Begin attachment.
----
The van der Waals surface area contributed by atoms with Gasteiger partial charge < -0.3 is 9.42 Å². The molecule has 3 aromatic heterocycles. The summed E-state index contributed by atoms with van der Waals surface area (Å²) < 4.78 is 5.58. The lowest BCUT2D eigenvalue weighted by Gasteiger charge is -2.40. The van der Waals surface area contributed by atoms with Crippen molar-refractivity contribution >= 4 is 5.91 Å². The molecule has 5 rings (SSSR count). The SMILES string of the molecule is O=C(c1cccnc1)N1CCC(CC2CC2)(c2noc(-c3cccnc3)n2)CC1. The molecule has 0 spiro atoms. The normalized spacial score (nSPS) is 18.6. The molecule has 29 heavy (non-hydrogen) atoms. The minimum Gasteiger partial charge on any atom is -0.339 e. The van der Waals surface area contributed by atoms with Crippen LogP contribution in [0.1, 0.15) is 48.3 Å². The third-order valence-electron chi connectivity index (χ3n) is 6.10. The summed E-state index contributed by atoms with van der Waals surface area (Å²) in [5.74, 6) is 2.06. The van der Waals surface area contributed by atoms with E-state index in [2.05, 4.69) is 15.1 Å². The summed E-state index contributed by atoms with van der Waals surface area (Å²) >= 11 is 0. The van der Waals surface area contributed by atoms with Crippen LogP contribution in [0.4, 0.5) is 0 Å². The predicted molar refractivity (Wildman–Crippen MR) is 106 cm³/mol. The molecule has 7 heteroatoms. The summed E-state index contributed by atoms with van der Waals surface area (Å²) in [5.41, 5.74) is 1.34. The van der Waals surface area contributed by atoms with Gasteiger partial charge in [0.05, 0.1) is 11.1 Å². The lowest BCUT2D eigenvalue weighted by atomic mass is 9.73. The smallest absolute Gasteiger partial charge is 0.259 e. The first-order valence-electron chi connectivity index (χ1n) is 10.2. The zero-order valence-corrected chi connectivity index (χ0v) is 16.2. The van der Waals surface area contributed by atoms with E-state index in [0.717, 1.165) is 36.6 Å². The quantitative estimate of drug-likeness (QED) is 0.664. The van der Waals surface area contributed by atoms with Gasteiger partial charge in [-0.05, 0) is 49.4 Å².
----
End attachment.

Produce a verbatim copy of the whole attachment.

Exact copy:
The van der Waals surface area contributed by atoms with Gasteiger partial charge < -0.3 is 9.42 Å². The molecule has 3 aromatic heterocycles. The summed E-state index contributed by atoms with van der Waals surface area (Å²) < 4.78 is 5.58. The lowest BCUT2D eigenvalue weighted by Gasteiger charge is -2.40. The van der Waals surface area contributed by atoms with Crippen molar-refractivity contribution >= 4 is 5.91 Å². The molecule has 5 rings (SSSR count). The SMILES string of the molecule is O=C(c1cccnc1)N1CCC(CC2CC2)(c2noc(-c3cccnc3)n2)CC1. The molecule has 0 spiro atoms. The normalized spacial score (nSPS) is 18.6. The molecule has 29 heavy (non-hydrogen) atoms. The minimum Gasteiger partial charge on any atom is -0.339 e. The van der Waals surface area contributed by atoms with Crippen LogP contribution in [0.1, 0.15) is 48.3 Å². The third-order valence-electron chi connectivity index (χ3n) is 6.10. The summed E-state index contributed by atoms with van der Waals surface area (Å²) in [5.74, 6) is 2.06. The van der Waals surface area contributed by atoms with E-state index in [2.05, 4.69) is 15.1 Å². The summed E-state index contributed by atoms with van der Waals surface area (Å²) >= 11 is 0. The van der Waals surface area contributed by atoms with Crippen LogP contribution in [0.4, 0.5) is 0 Å². The predicted molar refractivity (Wildman–Crippen MR) is 106 cm³/mol. The molecule has 7 heteroatoms. The summed E-state index contributed by atoms with van der Waals surface area (Å²) in [5.41, 5.74) is 1.34. The van der Waals surface area contributed by atoms with Gasteiger partial charge in [0.05, 0.1) is 11.1 Å². The lowest BCUT2D eigenvalue weighted by atomic mass is 9.73. The smallest absolute Gasteiger partial charge is 0.259 e. The first-order valence-electron chi connectivity index (χ1n) is 10.2. The zero-order valence-corrected chi connectivity index (χ0v) is 16.2. The van der Waals surface area contributed by atoms with E-state index in [0.717, 1.165) is 36.6 Å². The quantitative estimate of drug-likeness (QED) is 0.664. The van der Waals surface area contributed by atoms with Gasteiger partial charge in [-0.05, 0) is 49.4 Å².